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The Roof of the Colts’ Old Stadium Is Being Transformed into Bags and Wallets

 The Roof of the Colts’ Old Stadium Is Being Transformed into Bags and Wallets : via People For Urban Progress

via People For Urban Progress

NFL stadium deals don’t always work out well for the residents of the city the team plays in. Rich team owners usually force cities to pony up the lion’s share of the funds for construction and municipalities then have to raise taxes or cut services (or both) to pay for it. Lucas Oil Stadium, home to the Indianpolis Colts, cost $720 million to build, with the team putting up just $100 million of the cost. But a resourceful group in the city has figured out a way to make the most out of the Colts’ old stadium, the RCA Dome.

When the RCA Dome—formerly known as the Hoosier Dome—was set to be torn down in 2008, some citizens inquired to see if there was a future for the dome’s famous teflon-coated fiberglass roof, other than it ending up in a landfill. There wasn’t, and the non-profit group People for Urban Progress (PUP) was formed. PUP took possession of the white fabric and has been using it for a number of purposes, including designing messenger bags and wallets.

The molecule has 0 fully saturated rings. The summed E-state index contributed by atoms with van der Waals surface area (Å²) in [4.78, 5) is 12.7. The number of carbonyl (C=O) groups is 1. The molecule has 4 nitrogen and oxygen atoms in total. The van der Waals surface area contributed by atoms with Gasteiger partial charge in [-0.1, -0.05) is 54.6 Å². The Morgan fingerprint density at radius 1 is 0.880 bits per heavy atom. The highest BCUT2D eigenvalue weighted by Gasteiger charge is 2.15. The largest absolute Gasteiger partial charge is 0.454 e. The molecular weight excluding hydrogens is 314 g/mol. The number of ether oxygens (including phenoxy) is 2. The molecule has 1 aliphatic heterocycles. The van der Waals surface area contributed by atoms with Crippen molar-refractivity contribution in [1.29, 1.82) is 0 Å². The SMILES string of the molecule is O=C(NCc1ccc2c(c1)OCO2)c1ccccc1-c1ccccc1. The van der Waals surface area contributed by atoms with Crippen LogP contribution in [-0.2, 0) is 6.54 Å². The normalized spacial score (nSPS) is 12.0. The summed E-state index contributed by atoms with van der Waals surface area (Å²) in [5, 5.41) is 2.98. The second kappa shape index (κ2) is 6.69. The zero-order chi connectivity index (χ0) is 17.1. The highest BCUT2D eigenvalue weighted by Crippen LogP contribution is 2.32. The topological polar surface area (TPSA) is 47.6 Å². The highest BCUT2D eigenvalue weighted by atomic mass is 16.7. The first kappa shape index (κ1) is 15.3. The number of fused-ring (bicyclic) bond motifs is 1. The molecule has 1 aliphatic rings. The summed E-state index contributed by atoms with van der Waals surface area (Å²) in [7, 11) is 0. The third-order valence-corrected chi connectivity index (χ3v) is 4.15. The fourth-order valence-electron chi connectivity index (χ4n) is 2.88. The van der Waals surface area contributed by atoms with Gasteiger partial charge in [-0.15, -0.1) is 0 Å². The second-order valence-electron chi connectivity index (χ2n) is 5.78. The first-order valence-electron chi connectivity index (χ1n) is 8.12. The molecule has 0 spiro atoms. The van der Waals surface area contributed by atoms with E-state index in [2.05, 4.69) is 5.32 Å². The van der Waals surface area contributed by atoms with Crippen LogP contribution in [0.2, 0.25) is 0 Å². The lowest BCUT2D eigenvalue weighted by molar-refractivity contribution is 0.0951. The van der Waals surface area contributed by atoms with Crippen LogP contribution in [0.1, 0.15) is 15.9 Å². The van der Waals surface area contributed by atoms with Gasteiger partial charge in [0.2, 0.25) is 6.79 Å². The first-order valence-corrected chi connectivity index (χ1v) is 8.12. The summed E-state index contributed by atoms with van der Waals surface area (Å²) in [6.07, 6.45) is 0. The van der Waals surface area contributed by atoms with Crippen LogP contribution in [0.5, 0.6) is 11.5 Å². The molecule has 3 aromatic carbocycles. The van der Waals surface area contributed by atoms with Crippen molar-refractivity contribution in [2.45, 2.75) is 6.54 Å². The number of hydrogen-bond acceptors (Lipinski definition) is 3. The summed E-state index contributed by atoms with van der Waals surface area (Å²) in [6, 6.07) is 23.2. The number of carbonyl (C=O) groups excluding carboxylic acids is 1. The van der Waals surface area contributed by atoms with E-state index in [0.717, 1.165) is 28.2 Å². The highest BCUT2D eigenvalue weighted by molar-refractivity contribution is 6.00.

via People for Urban Progress

via People for Urban Progress

PUP’s motto is “goods for good” and the organization has expanded its efforts beyond making products with just the roof. When the Super Bowl came to Indianapolis in 2012, the group collected nearly five miles of fabric and vinyl wrapping to use as raw materials for other projects. Local designers make all the products by hand, and the proceeds help fund community projects such as installing repurposed stadium seats at bus stops and building shade structures for urban farms.

None of this would matter if the bags didn’t look good. Fortunately, that isn’t an issue. They all have a utilitarian design that helps them stand out. The messenger bag, for example, combines the white fabric from the RCA Dome with a banner from the Super Bowl for color and uses a reclaimed seatbelt as the strap.

The items range in price from $12.50 for a card holder to $172 for a weekend bag and are available at peopleup.org.

via People for Urban Progress

via People for Urban Progress


Justin Tejada is a writer and editor based in New York City. Follow him on Twitter at @just_tejada and Instagram at @justin_tejada.

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